Top diplomats from Turkey and the United States are working hard to bridge the deep gulf between the two NATO allies.
U.S. Assistant Secretary of State Tina Kaidanow is in Ankara for talks this week, while Turkey's top diplomat, Umit Yalcin, will visit Washington this weekend.
However, the effort may be complicated, as Ankara improves ties with neighboring Iran while America prepares a tougher approach to that nation.
Turkish analysts say U.S. President Donald Trump's nomination of CIA chief Mike Pompeo as secretary of state and John Bolton's appointment as national security adviser show that the administration is taking a hard-line view toward Iran.
Aydin Selcen, a former senior Turkish diplomat who served in Washington and Iraq, said Pompeo is already focused on Iran, and he noted that disagreements with Trump over Iran policy were a key reason Rex Tillerson was fired as secretary of state. Selcen said a hawkish new policy might force Ankara to choose between Iran and the United States.
Washington has been wondering about Turkey's commitment to Western allies since Ankara bought the powerful, long-range Russian S-400 surface-to-air missile system. The deal prompted calls in Congress for Turkish sanctions.
But a more confrontational approach by Washington toward Tehran offers the opportunity of a reset in Turkish-U.S. ties.
"I think the United States does not want to punish Turkey. I think the American establishment would love to befriend Turkey," said analyst Atilla Yesilada of GlobalSource Partners, a markets research and analysis firm. "But they need someone on the ground as insurance against Iranian expansion, and Turkey is simply not ready to assume that role. Until Ankara changes its view and decides to adopt a more robust or antagonistic approach to Tehran, Americans cannot consider Turkey a strategic ally, and I don't know if that change will come."
Observers point out that with Turkey bordering Iran and being a key Iranian trading partner, Ankara would be an important if not vital ally for Washington as it confronted Tehran.
Iran and Turkey have always competed for power and influence in the region but have tempered such competition with cooperation. Syria has become a focal point of this balancing act. Turkey's expanding military operation into Syria against a Kurdish militia is reportedly causing growing unease in Tehran. At the same time, the two countries are cooperating with Moscow to try to resolve the civil war, in what has been dubbed the Astana process.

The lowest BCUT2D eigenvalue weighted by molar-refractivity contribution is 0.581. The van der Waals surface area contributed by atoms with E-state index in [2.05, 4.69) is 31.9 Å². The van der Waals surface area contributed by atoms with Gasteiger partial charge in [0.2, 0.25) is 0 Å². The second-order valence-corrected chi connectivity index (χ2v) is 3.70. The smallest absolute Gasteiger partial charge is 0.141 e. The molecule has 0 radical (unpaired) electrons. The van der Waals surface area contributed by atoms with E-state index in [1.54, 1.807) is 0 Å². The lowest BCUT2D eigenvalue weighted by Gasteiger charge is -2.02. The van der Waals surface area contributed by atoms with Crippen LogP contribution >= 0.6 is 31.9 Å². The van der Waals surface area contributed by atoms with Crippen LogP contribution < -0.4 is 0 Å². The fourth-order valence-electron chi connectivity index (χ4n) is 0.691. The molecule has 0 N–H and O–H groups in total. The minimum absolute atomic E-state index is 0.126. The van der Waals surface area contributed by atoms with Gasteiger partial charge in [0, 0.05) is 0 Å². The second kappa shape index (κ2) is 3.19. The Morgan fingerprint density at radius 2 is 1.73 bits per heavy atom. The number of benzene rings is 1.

"Ankara is not on the best of terms [with Iran] at the moment," said political columnist Semih Idiz of the Al Monitor website, "but they are trying to maintain this appearance of cohabitation within this Astana process relating to Syria. Turkey would want to tread very cautiously, in terms of whether to align itself with America against Iran."
Some Turkish analysts have suggested that Ankara's price for backing Washington against Tehran could be an end to U.S. support of the Syrian Kurdish militia, the YPG, in its war against Islamic State.
Ankara accuses the militia of being linked to the PKK, which has waged a decades-long insurgency inside Turkey. With the YPG controlling a large part of Syria, it is also widely seen as important to Washington's efforts to curtail Tehran's influence in Syria.
But Tehran has also been courting Ankara with offers of expanding bilateral trade. The two countries also recently found common ground in opposing Iraqi Kurdish aspirations for independence.
Such cooperation also has raised hopes in Ankara of getting help against the PKK, which has its headquarters in the mountainous Iraqi Qandil region that borders Iran.
"Ankara thinks by befriending Iran, they can get PKK out of Qandil," Yesilada said. "Of course, there is the economic angle. Russia does the same thing to Turkey. They [Iran] dangle these massive economic projects or trade benefits, and Ankara gets fooled by those projects, even though Tehran hasn't done us any favors recently."
Ankara has in the past insisted it's bound to enforce only U.N. sanctions against Iran, not Western allies' measures against Iran.
Next month, Mehmet Hakan Atilla, a senior state Turkish banker, is due to be sentenced by a U.S. court for having violated U.S.-Iranian sanctions. The case continues to sour Turkish-U.S. relations, with Ankara calling the case politically motivated.
But Ankara could yet pay a far higher price for sitting on the sidelines in any future U.S. showdown with Iran.
Possible sanctions would give the United States "a very effective means to deter Turkey," Yesilada said. And "it's not just the Atilla case. There is the S-400, and the U.S. local consular employees under arrest."
The United States could "shame and blame Turkey" for any number of reasons, he said. "Given the Turkish lira is already extremely fragile, just the threat of imposing sanctions could have a serious impact."